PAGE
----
In 2005, per capita emission was 0.85 metric tons
Carbon dioxide equivalent (CO2eq) emission of Bangladesh is gradually increasing, with per capita emission peaking at 0.98 metric ton in 2012.
In 2005, per capita emission was 0.85 metric tons. The rising trend is a ramification of current economic growth, according to experts at the “Third National Communication of Bangladesh to the UNFCCC” report launching ceremony on Wednesday at the CIRDAP auditorium in Dhaka.
The launching ceremony organized by the Ministry of Environment, Forest and Climate Change (MoEFCC), highlighted the process of creating the inventory of greenhouse gas sources and estimate through systematic data collection and proper analysis, described in the Third National Communication (TNC) report.
As a signatory to the United Nations Framework Convention on Climate Change (UNFCCC), Bangladesh prepared the “Third National Communication” with financial and technical assistance of the Global Environmental Facility (GEF) and the United Nations Development Programme (UNDP).
Experts said it is high time for Bangladesh to pay attention to climate change mitigation along with adaptation as the country is heading towards becoming a middle income country.
As the chief guest, Environment Minister Md Shahabuddin said: “Bangladesh has decided to reduce CO2 emissions from transport, power, and industrial sectors down to 5%. And with the help of other countries, we can cut it down to 15% by 2030. Compared to other countries, Bangladesh emits relatively little amount of the greenhouse gases due to anthropogenic factors. Although we do not have any international obligation for climate change mitigation as per ‘common but differentiated responsibilities’ principle under UNFCCC, we are taking measures to show solidarity with the international community.”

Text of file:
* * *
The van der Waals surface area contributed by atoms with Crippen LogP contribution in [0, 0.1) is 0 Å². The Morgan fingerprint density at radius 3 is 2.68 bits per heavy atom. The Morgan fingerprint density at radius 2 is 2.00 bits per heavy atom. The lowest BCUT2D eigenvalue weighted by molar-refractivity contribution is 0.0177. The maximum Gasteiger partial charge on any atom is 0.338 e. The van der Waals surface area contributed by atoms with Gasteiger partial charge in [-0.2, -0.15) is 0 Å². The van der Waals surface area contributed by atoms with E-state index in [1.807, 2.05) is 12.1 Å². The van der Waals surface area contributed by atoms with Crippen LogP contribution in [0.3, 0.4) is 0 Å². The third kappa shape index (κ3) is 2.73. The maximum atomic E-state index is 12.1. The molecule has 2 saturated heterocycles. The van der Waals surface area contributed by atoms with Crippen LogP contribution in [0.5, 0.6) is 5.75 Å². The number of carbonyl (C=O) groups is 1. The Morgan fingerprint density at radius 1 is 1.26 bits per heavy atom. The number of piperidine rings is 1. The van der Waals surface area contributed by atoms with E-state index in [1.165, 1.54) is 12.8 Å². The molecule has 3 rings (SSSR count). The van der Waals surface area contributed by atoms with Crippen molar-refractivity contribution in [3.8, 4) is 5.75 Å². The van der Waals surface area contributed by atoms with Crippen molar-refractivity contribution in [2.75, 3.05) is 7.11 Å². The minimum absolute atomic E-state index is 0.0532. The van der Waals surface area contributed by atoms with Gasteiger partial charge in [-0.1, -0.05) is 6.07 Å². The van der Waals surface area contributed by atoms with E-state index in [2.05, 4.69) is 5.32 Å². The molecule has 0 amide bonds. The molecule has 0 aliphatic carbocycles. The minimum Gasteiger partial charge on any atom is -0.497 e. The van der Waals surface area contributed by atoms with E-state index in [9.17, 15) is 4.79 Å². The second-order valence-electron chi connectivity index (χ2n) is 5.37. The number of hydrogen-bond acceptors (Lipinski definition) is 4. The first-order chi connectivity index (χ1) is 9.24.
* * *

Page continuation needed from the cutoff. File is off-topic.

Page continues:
Dr Qazi Kholiquzzaman Ahmad, Climate Change specialist and chairman, PKSF, in his keynote said: “Although mitigation issue is not obligatory for us due to low pollution in comparison to developed countries, we can still reduce emissions by increasing energy efficiency in energy, transport and industries sector.”
Abdullah Al Mohsin Chowdhury, secretary of MoEFCC underlined the process and importance of the report.
He said: “As a part of the global obligation under UNFCCCC, the government of Bangladesh has prepared the TNC in accordance with the guidelines adopted by the Conferences of Parties (COP). The report provides an updated status of national circumstances along with greenhouse gas inventory for 2006-2012 of different sectors and measures to facilitate adequate adaptation and appropriate mitigation.”
Kyoko Yokosuka, deputy resident representative of UNDP Bangladesh, said: “The TNC has generated baseline data required for the assessment of greenhouse gas emission from five key sectors and mitigation options.
“Our capacity building support for climate resilient development and green growth to the government will continue.”
Earlier Bangladesh submitted its Initial National Communication (INC) to the UNFCCC in 2002 and Second National Communication (SNC) in 2012. The Third National Communication already submitted to the UNFCCC in 2018.
Participants from various ministries, departments, development organizations, civil society, universities, NGOs and media were present in the launching ceremony.